Emily's Old Man Rant
Okay, look, I think progress is good. And I think that libraries need to reconsider the ways that they interact with patrons.
But this story in The New York Times really bothers me. The Perry Branch library in Gilbert, Arizona has given up the Dewey Decimal System, but not in favor of the Library of Congress cataloging system. Instead, they've set up the library as if it were your local Barnes and Noble, with books separated into categories and shelved as such. The way to find a book is to find its general location and then hunt around for it.
Now, I am a big fan of browsing around the bookshelves (Amy's sending us to shelfari has given me a whole new way to do this). And I personally prefer the Library of Congress cataloging system, but that's because I'm primarily a researcher when I'm in a library.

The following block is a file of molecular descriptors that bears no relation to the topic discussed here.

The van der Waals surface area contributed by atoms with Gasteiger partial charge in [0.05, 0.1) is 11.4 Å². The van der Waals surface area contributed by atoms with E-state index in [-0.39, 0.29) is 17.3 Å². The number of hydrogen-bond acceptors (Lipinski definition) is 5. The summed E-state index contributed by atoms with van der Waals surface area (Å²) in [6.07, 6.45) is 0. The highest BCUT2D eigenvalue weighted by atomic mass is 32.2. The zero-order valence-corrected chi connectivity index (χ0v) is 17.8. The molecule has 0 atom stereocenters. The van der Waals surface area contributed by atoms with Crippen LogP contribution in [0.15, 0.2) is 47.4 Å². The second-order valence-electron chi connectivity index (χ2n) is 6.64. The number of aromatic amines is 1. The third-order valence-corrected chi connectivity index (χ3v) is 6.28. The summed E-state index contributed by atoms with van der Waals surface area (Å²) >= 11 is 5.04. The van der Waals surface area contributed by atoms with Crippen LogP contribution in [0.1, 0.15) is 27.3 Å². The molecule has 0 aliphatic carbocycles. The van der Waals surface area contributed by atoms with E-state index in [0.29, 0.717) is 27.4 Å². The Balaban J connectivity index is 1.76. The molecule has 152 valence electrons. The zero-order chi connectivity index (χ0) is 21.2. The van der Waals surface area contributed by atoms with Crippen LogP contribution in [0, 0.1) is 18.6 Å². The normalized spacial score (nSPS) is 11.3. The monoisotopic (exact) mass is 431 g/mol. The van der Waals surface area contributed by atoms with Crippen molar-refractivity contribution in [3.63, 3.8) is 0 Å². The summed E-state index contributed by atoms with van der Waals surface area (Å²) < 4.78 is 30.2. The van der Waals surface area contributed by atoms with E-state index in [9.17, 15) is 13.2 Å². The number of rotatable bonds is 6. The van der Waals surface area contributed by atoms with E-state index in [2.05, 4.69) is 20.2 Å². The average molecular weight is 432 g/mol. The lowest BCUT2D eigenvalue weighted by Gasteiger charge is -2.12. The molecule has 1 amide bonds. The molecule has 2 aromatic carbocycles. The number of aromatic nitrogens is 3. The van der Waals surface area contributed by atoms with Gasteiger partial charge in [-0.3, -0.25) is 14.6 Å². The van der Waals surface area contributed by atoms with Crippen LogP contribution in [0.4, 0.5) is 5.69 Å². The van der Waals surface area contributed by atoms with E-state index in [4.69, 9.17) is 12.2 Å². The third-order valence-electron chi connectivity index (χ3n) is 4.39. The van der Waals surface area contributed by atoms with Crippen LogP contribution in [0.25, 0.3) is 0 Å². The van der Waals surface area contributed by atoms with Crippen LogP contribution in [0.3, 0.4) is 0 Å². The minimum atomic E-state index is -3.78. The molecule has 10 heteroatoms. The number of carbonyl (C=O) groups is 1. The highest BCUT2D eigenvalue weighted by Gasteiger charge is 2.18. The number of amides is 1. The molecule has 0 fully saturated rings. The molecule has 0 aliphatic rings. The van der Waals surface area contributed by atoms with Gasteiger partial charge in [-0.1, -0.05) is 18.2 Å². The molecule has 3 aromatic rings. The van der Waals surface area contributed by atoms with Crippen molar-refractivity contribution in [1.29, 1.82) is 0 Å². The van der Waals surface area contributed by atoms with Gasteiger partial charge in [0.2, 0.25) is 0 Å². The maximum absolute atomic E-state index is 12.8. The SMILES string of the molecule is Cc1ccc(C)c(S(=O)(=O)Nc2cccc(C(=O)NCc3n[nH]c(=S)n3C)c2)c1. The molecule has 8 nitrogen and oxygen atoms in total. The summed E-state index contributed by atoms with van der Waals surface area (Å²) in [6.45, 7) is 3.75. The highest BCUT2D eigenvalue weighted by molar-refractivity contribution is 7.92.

What I don't like is the way that some libraries are gradually changing into bookstores. I understand that bookstores have certain advantages over libraries, but I'm not convinced that turning into a bookstore is going to encourage people to go to the library. Some libraries, due in part to a lack of space, are even beginning to ditch classics that have low circulation. So, if you can't find a Willa Cather book at your local Barnes and Noble, don't count on finding it at your local library.
I'm really of the persuasion that libraries are cultural institutions that should be a repository of our cultural memories. (I will admit that libraries do need to pay attention to patron needs, but part of the advantage of having a good collection, and good librarians is that they can suggest to people older books that they might like, based on current best sellers).
Although this "get rid of Dewey" movement is shunned by the general membership of the American Library Association, it still bothers me and seems indicative of a general trend.